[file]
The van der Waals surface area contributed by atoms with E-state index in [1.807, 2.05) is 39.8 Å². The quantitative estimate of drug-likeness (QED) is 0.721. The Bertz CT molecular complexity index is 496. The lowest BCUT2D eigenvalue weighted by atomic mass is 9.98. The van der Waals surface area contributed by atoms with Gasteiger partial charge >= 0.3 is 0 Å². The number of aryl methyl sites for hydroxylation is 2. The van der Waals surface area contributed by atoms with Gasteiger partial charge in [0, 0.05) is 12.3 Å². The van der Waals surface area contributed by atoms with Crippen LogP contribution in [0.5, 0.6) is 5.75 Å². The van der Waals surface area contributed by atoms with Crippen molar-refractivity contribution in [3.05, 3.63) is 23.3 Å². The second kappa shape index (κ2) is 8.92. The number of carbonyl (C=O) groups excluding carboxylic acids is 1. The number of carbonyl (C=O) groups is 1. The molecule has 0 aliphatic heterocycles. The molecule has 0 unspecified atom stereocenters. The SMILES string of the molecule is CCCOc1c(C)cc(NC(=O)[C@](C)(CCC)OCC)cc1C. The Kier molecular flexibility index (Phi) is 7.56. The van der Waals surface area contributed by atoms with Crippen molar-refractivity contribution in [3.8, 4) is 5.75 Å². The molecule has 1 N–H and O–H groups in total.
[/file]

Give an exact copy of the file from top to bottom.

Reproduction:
The van der Waals surface area contributed by atoms with E-state index in [1.807, 2.05) is 39.8 Å². The quantitative estimate of drug-likeness (QED) is 0.721. The Bertz CT molecular complexity index is 496. The lowest BCUT2D eigenvalue weighted by atomic mass is 9.98. The van der Waals surface area contributed by atoms with Gasteiger partial charge >= 0.3 is 0 Å². The number of aryl methyl sites for hydroxylation is 2. The van der Waals surface area contributed by atoms with Gasteiger partial charge in [0, 0.05) is 12.3 Å². The van der Waals surface area contributed by atoms with Crippen LogP contribution in [0.5, 0.6) is 5.75 Å². The van der Waals surface area contributed by atoms with Crippen molar-refractivity contribution in [3.05, 3.63) is 23.3 Å². The second kappa shape index (κ2) is 8.92. The number of carbonyl (C=O) groups excluding carboxylic acids is 1. The number of carbonyl (C=O) groups is 1. The molecule has 0 aliphatic heterocycles. The molecule has 0 unspecified atom stereocenters. The SMILES string of the molecule is CCCOc1c(C)cc(NC(=O)[C@](C)(CCC)OCC)cc1C. The Kier molecular flexibility index (Phi) is 7.56. The van der Waals surface area contributed by atoms with Crippen molar-refractivity contribution in [3.8, 4) is 5.75 Å². The molecule has 1 N–H and O–H groups in total.